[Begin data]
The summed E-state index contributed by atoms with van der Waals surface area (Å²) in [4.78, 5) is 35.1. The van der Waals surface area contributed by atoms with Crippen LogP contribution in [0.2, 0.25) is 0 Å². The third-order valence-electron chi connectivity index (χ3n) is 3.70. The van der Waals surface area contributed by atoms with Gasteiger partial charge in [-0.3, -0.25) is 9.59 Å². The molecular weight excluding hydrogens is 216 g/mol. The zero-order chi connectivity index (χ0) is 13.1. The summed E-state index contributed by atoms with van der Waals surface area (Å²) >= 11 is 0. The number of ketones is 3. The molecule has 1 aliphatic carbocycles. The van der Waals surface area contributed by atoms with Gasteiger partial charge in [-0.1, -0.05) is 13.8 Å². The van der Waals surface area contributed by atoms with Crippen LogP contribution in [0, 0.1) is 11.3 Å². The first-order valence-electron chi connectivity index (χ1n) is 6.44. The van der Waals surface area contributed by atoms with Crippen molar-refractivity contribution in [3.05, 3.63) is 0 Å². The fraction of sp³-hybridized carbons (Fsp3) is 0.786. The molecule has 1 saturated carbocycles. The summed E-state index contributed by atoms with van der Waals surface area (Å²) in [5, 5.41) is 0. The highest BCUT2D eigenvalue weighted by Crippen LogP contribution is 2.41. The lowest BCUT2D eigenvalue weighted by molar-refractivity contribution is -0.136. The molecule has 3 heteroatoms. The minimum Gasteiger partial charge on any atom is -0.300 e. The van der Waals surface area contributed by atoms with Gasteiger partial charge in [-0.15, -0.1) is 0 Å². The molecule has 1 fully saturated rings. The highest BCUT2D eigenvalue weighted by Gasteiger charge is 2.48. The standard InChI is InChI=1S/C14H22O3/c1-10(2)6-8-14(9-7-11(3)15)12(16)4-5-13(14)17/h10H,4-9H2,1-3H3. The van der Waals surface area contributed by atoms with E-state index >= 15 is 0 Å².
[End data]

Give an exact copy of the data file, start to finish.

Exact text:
The summed E-state index contributed by atoms with van der Waals surface area (Å²) in [4.78, 5) is 35.1. The van der Waals surface area contributed by atoms with Crippen LogP contribution in [0.2, 0.25) is 0 Å². The third-order valence-electron chi connectivity index (χ3n) is 3.70. The van der Waals surface area contributed by atoms with Gasteiger partial charge in [-0.3, -0.25) is 9.59 Å². The molecular weight excluding hydrogens is 216 g/mol. The zero-order chi connectivity index (χ0) is 13.1. The summed E-state index contributed by atoms with van der Waals surface area (Å²) >= 11 is 0. The number of ketones is 3. The molecule has 1 aliphatic carbocycles. The van der Waals surface area contributed by atoms with Gasteiger partial charge in [-0.1, -0.05) is 13.8 Å². The van der Waals surface area contributed by atoms with Crippen LogP contribution in [0, 0.1) is 11.3 Å². The first-order valence-electron chi connectivity index (χ1n) is 6.44. The van der Waals surface area contributed by atoms with Crippen molar-refractivity contribution in [3.05, 3.63) is 0 Å². The fraction of sp³-hybridized carbons (Fsp3) is 0.786. The molecule has 1 saturated carbocycles. The summed E-state index contributed by atoms with van der Waals surface area (Å²) in [5, 5.41) is 0. The highest BCUT2D eigenvalue weighted by Crippen LogP contribution is 2.41. The lowest BCUT2D eigenvalue weighted by molar-refractivity contribution is -0.136. The molecule has 3 heteroatoms. The minimum Gasteiger partial charge on any atom is -0.300 e. The van der Waals surface area contributed by atoms with Gasteiger partial charge in [-0.15, -0.1) is 0 Å². The molecule has 1 fully saturated rings. The highest BCUT2D eigenvalue weighted by Gasteiger charge is 2.48. The standard InChI is InChI=1S/C14H22O3/c1-10(2)6-8-14(9-7-11(3)15)12(16)4-5-13(14)17/h10H,4-9H2,1-3H3. The van der Waals surface area contributed by atoms with E-state index >= 15 is 0 Å².